There are few roads and technical installations, and mainly in the protected landscapes. But humans have lived here for thousands of years. You can stumble upon old pitfall traps for moose and reindeer, charcoal pits and iron slag from bog iron production. From more recent times, there are mountain farms, hayfields, cattle trails, stone huts and more. All this activity has influenced the biodiversity, with many plants, birds and animals today that are dependent on grazing livestock.
Langsua National Park
Here you can experience pristine nature with few traces of human activity. The main purpose of the national park is to safeguard a large and essentially unspoiled wilderness area. Langsua National Park, an area of 537 km2, consist of various types of mountain ecosystems, a beautiful landscape rich in cultural heritage and geological ice age remnants.
Protected areas adjacent to the national park
Ten other protected areas have been established adjacent to the national park. Dokkfaret LVO, Espedalen LVO, Haldorbu LVO and Storlægeret LVO are protected landscapes, and Hynna NR, Røssjøen NR, Kjølaåne NR, Hersjømyrin NR, Oppsjømyra NR and Skardberga NR are nature reserves. Skardberga NR is a coniferous forest reserve, while the others are wetland reserves.
A number of rather rare and vulnerable plant species can be found in Langsua’s protected areas. Most famous is the bearded bellflower, but also prominent are weak sedge, Hudson Bay sedge, lance-leaf moonwort and leathery grapefern.
The valleys and hillsides in the southern part of Langsua are characterized by coniferous forests. Robust, old pine trees dominate the heart of Dokkfaret, but visitors can find the old giants way up on the birch and pine covered hillsides as well.
You can find large numbers of bearded bellflowers in some of the mountain meadows, pastures and open birch forests. The Langsua area is Norway’s main habitat for bearded bellflowers, and is in fact one of just a few habitats in the world apart from the Alps and the Sudeten and Carpathian Mountains. The reason for this particular distribution is not known.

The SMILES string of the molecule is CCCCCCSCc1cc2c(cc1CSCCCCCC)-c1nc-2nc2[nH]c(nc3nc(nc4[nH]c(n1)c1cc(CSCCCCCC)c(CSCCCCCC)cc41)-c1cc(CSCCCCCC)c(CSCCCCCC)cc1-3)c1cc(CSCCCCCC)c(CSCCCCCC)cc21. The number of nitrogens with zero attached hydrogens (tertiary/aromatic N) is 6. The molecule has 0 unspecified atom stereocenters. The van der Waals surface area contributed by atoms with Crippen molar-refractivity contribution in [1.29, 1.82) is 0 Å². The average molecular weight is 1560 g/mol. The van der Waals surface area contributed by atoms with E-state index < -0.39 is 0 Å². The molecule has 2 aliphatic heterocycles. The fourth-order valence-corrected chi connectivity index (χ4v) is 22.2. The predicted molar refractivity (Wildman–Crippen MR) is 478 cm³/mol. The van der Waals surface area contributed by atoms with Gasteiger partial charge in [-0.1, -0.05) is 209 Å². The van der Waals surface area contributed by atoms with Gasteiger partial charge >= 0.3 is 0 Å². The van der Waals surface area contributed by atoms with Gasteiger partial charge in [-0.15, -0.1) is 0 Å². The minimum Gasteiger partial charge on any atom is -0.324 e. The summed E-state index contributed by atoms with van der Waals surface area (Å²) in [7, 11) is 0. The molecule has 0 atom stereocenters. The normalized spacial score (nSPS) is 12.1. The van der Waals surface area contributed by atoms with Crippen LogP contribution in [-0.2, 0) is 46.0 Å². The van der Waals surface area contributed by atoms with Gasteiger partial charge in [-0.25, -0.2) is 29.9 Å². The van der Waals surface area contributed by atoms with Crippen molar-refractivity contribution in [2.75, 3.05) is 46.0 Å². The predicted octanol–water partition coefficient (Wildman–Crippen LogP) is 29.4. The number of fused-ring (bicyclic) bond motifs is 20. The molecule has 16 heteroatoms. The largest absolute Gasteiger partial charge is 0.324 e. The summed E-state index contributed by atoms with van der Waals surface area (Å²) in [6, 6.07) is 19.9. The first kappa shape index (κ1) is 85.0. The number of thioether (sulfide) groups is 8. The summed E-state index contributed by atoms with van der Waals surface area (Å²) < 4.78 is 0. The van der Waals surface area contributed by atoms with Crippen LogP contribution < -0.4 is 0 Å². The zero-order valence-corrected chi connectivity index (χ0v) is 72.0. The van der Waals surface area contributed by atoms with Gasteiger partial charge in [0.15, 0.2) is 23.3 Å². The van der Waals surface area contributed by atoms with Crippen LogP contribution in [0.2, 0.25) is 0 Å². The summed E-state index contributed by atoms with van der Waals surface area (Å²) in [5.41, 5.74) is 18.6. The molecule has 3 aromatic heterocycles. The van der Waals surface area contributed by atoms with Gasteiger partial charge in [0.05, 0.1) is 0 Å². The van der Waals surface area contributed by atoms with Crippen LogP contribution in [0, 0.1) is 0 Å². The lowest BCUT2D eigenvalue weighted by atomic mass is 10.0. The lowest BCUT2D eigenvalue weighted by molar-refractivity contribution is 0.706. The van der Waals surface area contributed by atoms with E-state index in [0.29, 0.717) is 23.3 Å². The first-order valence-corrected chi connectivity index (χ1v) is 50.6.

Reduced grazing and haymaking cause bearded bellflower habitats to overgrow with shrub and forest, thereby affecting its population. The bearded bellflower and the great snipe are Langsua’s two signature species.
Old growth forest
If you are lucky, you might see some rare wolf lichen or have a pleasant encounter with the Siberian jays among the pine trees. The spruce forest also has its old giants, both alive and dead.
The area around Mt. Ormtjernkampen, which constituted the national park from 1968 to 2011, is famous for its ancient natural forest. It provides habitat to a wide range of lichens, fungi, insects and birds, and often show marks from woodpeckers that have been searching for food in trees and ant hills.
Approximately 140 species of birds have been recorded in the area, 125 of which are either confirmed or possible breeding species. Langsua is an important habitat for the great snipe, the broad-billed sandpiper and the hen harrier.
Some of the most common nesting wetland species in this area are Eurasian teals, tufted ducks, black-throated loons, common cranes, common snipes, curlews, whimbrels, common redshanks, common greenshanks and wood sandpipers.
The great snipe is relatively common in Langsua, and we know of many lek sites where mating takes place in early June. Its habitat is fertile and damp land where it can find rich feeding grounds. It seems that there is a correlation between old cattle and horse pastures and the occurrence of this species.
The protected areas of Langsua seem to be among the most important habitats in the country for the great snipe, and it is one of Langsua’s signature species.